To illustrate what they were seeking to solve, imagine that you run a multinational organization that sells high-end, carbon fiber bicycle frames and buys from manufacturing plants in China and Mexico. Every quarter you must translate your market demand forecasts into target production quotas for both sources. How do you split the demand between the two plants and place a hard number on the orders? The best dual-sourcing strategy in this scenario, according to Van Mieghem and Allon, minimizes the “total landed cost,” a term describing the total expected cost of making and delivering the product, including the cost of holding and maintaining inventory, which comprises most of working capital (shown in Figure 1).
Figure 1: Total Landed Cost
Note: COGS: Cost of goods sold; TLC: Total landed cost. Total landed cost as used by Van Mieghem and Allon includes working capital. Its inventory costs depend on the service level and are the most difficult component to quantify.
A good first step in minimizing total landed cost is to adopt a sourcing policy the authors term “tailored base-surge” (TBS), which splits demand allocation into base and surge demands. Using the TBS policy, base inventory needs would be sourced from China while the plant in Mexico would be reserved for satisfying surges in demand, such as might occur after a Tour de France victory by a cyclist using one of the company’s bicycles. “This is a natural solution to split the constant and certain demand from the uncertain,” Van Mieghem said. “But to put a number on this split is incredibly hard. The math gets very complicated very quickly.”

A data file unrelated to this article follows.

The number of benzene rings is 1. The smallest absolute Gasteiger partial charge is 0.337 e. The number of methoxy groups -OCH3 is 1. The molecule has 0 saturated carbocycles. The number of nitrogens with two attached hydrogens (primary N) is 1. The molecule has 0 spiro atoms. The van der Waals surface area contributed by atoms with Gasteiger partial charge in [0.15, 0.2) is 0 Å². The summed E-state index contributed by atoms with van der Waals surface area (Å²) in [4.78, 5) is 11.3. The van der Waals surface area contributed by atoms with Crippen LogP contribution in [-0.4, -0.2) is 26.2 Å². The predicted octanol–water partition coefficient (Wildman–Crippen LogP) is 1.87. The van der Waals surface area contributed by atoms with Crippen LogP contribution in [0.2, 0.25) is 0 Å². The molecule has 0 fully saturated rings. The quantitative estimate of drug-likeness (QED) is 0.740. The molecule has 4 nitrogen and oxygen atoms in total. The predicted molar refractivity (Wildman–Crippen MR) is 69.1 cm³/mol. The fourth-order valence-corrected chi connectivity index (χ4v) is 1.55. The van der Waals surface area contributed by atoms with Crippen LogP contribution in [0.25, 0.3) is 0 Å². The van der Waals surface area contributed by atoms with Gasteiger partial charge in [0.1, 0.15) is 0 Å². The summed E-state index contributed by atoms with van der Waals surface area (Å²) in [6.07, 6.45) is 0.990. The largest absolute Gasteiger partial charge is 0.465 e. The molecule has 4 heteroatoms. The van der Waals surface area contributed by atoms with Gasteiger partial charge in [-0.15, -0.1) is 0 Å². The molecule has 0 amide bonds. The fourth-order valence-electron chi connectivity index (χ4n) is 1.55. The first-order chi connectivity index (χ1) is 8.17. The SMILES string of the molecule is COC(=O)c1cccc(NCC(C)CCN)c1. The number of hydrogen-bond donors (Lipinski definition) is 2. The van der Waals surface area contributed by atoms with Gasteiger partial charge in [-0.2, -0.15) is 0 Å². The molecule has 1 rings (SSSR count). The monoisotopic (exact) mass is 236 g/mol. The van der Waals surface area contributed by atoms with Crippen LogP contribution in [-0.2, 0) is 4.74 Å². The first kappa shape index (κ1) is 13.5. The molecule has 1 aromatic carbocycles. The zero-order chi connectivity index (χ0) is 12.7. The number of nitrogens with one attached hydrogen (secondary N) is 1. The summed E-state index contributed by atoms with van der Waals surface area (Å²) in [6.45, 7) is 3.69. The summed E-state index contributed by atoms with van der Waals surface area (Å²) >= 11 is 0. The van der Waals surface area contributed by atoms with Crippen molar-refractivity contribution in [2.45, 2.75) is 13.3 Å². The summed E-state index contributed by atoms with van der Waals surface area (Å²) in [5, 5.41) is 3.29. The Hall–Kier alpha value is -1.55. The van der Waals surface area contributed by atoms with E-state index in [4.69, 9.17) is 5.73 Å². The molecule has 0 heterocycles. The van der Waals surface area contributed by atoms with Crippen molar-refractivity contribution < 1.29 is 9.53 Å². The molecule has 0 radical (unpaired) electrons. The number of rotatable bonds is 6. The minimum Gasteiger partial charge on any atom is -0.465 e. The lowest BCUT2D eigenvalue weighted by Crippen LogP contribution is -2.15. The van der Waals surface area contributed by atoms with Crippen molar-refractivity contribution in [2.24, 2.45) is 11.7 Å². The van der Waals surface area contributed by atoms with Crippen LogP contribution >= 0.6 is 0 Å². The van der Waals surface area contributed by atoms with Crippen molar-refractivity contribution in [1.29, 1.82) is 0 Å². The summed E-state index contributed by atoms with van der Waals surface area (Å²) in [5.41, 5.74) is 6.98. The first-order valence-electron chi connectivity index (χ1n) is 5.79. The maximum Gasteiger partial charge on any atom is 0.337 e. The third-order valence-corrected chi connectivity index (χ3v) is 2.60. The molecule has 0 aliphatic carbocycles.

So even if you intuitively decided that base demand should be more cheaply sourced to China, you might get burned if you overallocated there because hidden costs, such as the cost of holding inventory, could cause the total cost to spike. This point is represented in Figure 2, where the “inventory cost” curve begins a steep vertical climb, pulling the “total cost” curve along with it as sourcing from China increases beyond roughly 75 percent.
Figure 2: Total Cost
Note: The working capital, or inventory costs (light blue line), combines with the sourcing costs (red line) to affect the total cost (dark blue line).
Factoring this into their calculations, Van Mieghem brought out what he called the “high-powered mathematical machinery.” He and Allon devised a formula that incorporated the per-unit cost advantage of using China, the fraction sourced from China, the risk of sourcing from China, the volume expected to be sold, fluctuations in demand, and the per-unit holding cost.
“Basically, the formula captures an intuitive trade-off between cost and responsiveness,” Van Mieghem said. For example, if the per-unit cost advantage increased, the company would increase its sourcing of carbon fiber bicycle frames from China. However, if the holding costs increased or the expected product volume decreased, China would become a less attractive source. Similarly, if the fluctuations in demand decreased, the appeal of China would increase.
A Formula for Balancing Global Sourcing